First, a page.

Betty Batt spent the first eight months of her life in hospital before being transferred to Alder Hey Children’s Hospital and had a number of lifesaving procedures
Image: Karen Batt)
A mum has described her terror after her daughter didn’t recognise her own family after lifesaving surgery.
Betty Batt weighed just 650g and her mum Karen called her a “miracle” and a “little legend” after she spent the first 13 months of her life in intensive care.
Her mum Karen said that her daughter had endured a “rocky journey” after being born just 18 weeks into her pregnancy.
Karen, 41, told the Liverpool Echo : “It looked likely that Betty was going to come very, very early. And she did as she was born when I was just 23 weeks pregnant.
“She was just 650g. She was really, really tiny and very, very poorly.
“She was whisked away by the incredible neonatal team and they told me they were taking her to intensive care where she was put on a ventilator to support her breathing.
“That was the start of her rocky journey, and unfortunately it has been a difficult journey.”
She spent the first eight months of her life at Liverpool Women’s Hospital before being transferred to Alder Hey Children’s Hospital.
The baby had a number of lifesaving procedures including a tracheotomy to help her swollen airwaves and a surgery on her perforated bowel.
She also spent her first birthday in the critical care unit before being allowed to go home for the first time when she was 13 months old.
Karen said Betty was “having a good run” before she became very sick once again when at home in December last year.
Karen said: “It was a terrifying time. She lost an enormous amount of skills she had learned, like she couldn’t recognise us.
“I’m not sure where she got the strength from, but she’s made a wonderful recovery.
“She recognises her family and she’s come back to the old Betty which is incredible.
“We also know Alder Hey will always be there to catch her if she falls.”
“She’s got some complex medical problems, but she’s got fabulous people around making sure they do everything they can to help her where she is.
Karen and her husband Phil have endured a rollercoaster of a journey, but Karen said Betty inspired them to keep going all the way through.
She said: “There are the most hideous lows but then there are some incredible highs.
“One day Betty will be in intensive care, but you take those moments on the journey because it gives you hope for the next day to be a better day.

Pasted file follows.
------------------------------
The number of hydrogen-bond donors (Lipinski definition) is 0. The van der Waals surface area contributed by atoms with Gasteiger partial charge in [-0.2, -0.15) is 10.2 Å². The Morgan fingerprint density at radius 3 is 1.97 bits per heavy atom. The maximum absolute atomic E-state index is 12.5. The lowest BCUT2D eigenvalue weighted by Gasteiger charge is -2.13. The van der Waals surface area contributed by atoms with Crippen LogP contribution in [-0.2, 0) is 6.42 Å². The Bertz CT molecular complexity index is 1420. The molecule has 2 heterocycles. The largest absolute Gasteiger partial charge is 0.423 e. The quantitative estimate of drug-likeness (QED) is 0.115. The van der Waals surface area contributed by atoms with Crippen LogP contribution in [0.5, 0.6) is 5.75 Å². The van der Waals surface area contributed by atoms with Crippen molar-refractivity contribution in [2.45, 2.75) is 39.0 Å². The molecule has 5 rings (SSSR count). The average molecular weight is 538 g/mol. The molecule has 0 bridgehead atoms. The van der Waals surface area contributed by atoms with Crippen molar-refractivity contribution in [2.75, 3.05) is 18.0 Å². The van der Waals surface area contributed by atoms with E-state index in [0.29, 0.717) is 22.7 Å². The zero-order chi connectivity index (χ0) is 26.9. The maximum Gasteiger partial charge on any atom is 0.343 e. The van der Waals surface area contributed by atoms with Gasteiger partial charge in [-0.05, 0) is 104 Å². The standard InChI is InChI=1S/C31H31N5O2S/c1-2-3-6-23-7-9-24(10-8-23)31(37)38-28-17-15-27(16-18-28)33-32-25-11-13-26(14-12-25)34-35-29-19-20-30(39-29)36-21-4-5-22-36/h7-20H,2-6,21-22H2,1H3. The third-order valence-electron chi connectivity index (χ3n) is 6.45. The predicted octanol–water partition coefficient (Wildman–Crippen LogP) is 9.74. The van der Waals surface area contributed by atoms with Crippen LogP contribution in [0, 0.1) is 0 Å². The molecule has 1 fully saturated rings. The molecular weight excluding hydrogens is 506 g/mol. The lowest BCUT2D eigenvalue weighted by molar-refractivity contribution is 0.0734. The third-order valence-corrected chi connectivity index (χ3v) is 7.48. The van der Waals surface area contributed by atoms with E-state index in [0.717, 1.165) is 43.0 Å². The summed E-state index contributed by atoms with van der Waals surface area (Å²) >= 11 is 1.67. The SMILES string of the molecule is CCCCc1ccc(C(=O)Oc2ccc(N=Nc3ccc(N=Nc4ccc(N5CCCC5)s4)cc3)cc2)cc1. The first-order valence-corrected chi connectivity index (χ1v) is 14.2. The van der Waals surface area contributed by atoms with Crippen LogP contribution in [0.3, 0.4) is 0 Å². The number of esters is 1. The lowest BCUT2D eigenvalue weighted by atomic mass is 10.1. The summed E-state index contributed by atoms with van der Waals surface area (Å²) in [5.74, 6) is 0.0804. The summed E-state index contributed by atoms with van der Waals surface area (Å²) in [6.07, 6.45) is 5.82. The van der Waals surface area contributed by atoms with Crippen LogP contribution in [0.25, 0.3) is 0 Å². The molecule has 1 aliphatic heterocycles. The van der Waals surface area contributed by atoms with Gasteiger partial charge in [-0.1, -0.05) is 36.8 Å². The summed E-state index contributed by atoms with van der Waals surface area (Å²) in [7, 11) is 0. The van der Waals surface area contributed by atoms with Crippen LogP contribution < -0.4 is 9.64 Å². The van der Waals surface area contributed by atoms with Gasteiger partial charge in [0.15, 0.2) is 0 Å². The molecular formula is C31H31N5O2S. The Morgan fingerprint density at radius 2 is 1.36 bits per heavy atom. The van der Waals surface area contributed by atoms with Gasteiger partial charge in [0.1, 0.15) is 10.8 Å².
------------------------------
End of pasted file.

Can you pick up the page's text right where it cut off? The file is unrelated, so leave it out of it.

“Don’t get me wrong, it was difficult to have that sort of determination to be hopeful we’d get her home, but we kept pushing through those really dark days knowing Betty has always done things her own way and in her own time.
“She’s just started preschool, a day we didn’t know we would ever get to.
“She’s so happy to be meeting new friends with such a big smile on her face and I just think those dark days are okay because we made it and keep pushing through.
“She was an absolute joy — she’s a little legend.”
Betty’s illnesses have been hard for not only her parents, but her two older siblings Stanley, 13, and Martha, 11.
The siblings tragically lost a younger brother called George who was born after only 22 weeks. They only had two hours to make memories with him before he passed away.
During her early months, the family were frightened and anxious as they were worrying when they would get a chance to hold their younger sister.
She said: “The day came where Betty was stable enough to be held by them and the nurse said I’m going to wrap Betty up like a little Betty burrito. Then you can give her a cuddle.
“It was so special to them and I know they still talk about it now — that’s a memorable day for them. Amongst all the horrible times, there were really magical moments together as a family.
“They are incredible brave and wonderful. They adore Betty and she adores them.”
Despite all this, Karen said the Batt family would not have “survived as a family” without the incredible skills of all those who helped care for Betty at Liverpool Women’s, Warrington and Alder Hey.
She said: “We would not have survived as a family if it wasn’t for the caring professionals from all the hospitals.
“They put their arms around us and helped us through those really difficult days and they’ve given us the skills and knowledge to look after them.
“Betty is a miracle and was so fragile and so vulnerable. The doctors and nurses gave their everything to make sure she stayed with us.”
The Batt family will be starting this year’s Santa Dash where they will be joined by former Liverpool FC star Jamie Carragher on the start line.
The hospital recently launched its new £2.5million surgical neonatal appeal to help develop a state-of-the-art unit for new-born babies and their families.
The new Surgical NICU is a joint project between Alder Hey and Liverpool Women’s NHS Foundation Trust as the Liverpool Neonatal Partnership.
It will offer a further 22 neonatal cots for Liverpool, including 18 individual family rooms where parents can remain alongside their poorly new-borns receiving expert care.
Karen said Dad Phil and Stanley will be running the race while the rest of the family cheer them on from the side.
Karen said: “We’re really excited that we’re involved with the Dash. We’ve had to isolate throughout the pandemic, so knowing that we can be involved is amazing.
“It’s going to be an exciting, fun day. It’ll be lovely to see all those people in their fancy dress and hopefully raising lots of money and getting in the Christmas spirit.
“It’s a real honour to be able to give something back to hospitals that have and continue to care for Betty.
“I don’t think we’ll ever stop saying thank you to all those people that have been involved. Thank you just isn’t enough.”
To make a donation to Team Betty’s fundraising page visit the JustGiving page.